Parry, Amer. Naturalist. 8: 212. 1874. (as Stanley atomentosa).
(caudex simple, covered with persistent petiolar remains); pubescent or glabrous.
erect, unbranched or branched distally, 5-15 dm, (tomentose throughout or glabrate distally).
petiole 0.3-1.2 cm; blade lanceolate to oblanceolate, 6.7-19(-23) cm × 20-50(-60) mm, margins runcinate, (surfaces densely tomentose).
petiolate; (proximalmost similar to basal), blade lanceolate, 2-4 cm × 5-10 mm (smaller distally), margins entire to hastate.
dense, (considerably elongated in fruit).
horizontal to divaricate-ascending, 11-22 mm, (pilose or glabrous).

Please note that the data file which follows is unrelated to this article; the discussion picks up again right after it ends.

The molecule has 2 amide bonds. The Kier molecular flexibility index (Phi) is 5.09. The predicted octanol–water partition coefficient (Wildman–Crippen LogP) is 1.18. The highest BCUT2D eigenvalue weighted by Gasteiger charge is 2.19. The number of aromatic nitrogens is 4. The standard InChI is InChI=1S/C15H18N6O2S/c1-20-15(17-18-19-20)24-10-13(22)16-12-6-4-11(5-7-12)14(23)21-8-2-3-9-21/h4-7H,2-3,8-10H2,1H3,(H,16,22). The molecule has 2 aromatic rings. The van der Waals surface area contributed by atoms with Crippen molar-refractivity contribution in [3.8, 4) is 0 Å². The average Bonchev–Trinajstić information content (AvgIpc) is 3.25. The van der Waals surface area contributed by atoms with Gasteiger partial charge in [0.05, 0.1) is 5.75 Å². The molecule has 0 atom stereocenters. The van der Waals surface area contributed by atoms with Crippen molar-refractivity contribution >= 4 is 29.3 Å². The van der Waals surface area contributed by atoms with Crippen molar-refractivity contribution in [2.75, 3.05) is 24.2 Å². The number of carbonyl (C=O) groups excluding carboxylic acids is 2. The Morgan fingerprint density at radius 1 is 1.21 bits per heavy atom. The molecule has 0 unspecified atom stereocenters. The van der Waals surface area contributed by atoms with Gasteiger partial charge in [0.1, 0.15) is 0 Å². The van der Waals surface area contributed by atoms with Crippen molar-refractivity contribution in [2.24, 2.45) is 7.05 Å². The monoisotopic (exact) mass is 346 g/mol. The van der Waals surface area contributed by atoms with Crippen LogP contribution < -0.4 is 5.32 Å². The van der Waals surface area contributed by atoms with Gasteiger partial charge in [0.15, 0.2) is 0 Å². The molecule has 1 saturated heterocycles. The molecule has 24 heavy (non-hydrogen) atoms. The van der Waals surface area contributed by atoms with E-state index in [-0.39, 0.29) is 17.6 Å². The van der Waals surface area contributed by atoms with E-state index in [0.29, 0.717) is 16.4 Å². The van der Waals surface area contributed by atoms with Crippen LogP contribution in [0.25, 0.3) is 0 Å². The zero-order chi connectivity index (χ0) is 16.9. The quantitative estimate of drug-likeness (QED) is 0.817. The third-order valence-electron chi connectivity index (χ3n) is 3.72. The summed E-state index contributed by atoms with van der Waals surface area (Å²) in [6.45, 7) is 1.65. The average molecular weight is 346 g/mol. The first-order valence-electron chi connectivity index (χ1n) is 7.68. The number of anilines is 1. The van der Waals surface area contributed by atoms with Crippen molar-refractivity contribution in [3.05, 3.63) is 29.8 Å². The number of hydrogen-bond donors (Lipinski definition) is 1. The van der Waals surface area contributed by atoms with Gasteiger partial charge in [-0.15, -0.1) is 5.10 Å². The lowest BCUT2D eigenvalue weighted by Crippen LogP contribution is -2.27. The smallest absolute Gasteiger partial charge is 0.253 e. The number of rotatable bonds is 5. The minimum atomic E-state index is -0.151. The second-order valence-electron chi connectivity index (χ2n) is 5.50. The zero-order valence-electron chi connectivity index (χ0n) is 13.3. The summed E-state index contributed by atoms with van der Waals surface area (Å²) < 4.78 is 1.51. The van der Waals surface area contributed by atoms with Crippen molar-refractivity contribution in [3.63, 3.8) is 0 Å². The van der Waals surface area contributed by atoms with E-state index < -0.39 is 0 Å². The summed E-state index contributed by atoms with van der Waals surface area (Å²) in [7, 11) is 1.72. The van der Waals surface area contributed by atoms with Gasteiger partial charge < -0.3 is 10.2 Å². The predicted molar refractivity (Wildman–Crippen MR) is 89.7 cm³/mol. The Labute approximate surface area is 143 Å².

sepals linear, 10-16 mm, pubescent; petals pale lemon yellow, linear, 12-21 × 1-1.8 mm, claw 8-15 mm, (nearly linear), slightly wider at base, glabrous; filaments 12-22 mm, glabrous; anthers 4-5.5 mm; gynophore 10-20 mm, glabrous.
suberect to ascending, straight, flattened, 4-7 cm × 1.2-2.2 mm; ovules 30-46 per ovary; style 0.02-0.3 mm.
oblong, 1.8-2.6 × 1-1.5 mm.
Flowering Jun-Aug. Rocky limestone hillsides, knolls, steep grassy banks, sagebrush communities, stony clay slopes; 1300-2300 m; Idaho, Wyo.
is known in Wyoming from Big Horn, Hot Springs, and Park counties. R. C. Rollins (1993) recognized two varieties and distinguished them primarily on the basis of having sparsely pilose (var.
) versus glabrous (var.
) distalmost stems. The distinction is artificial and unwarranted.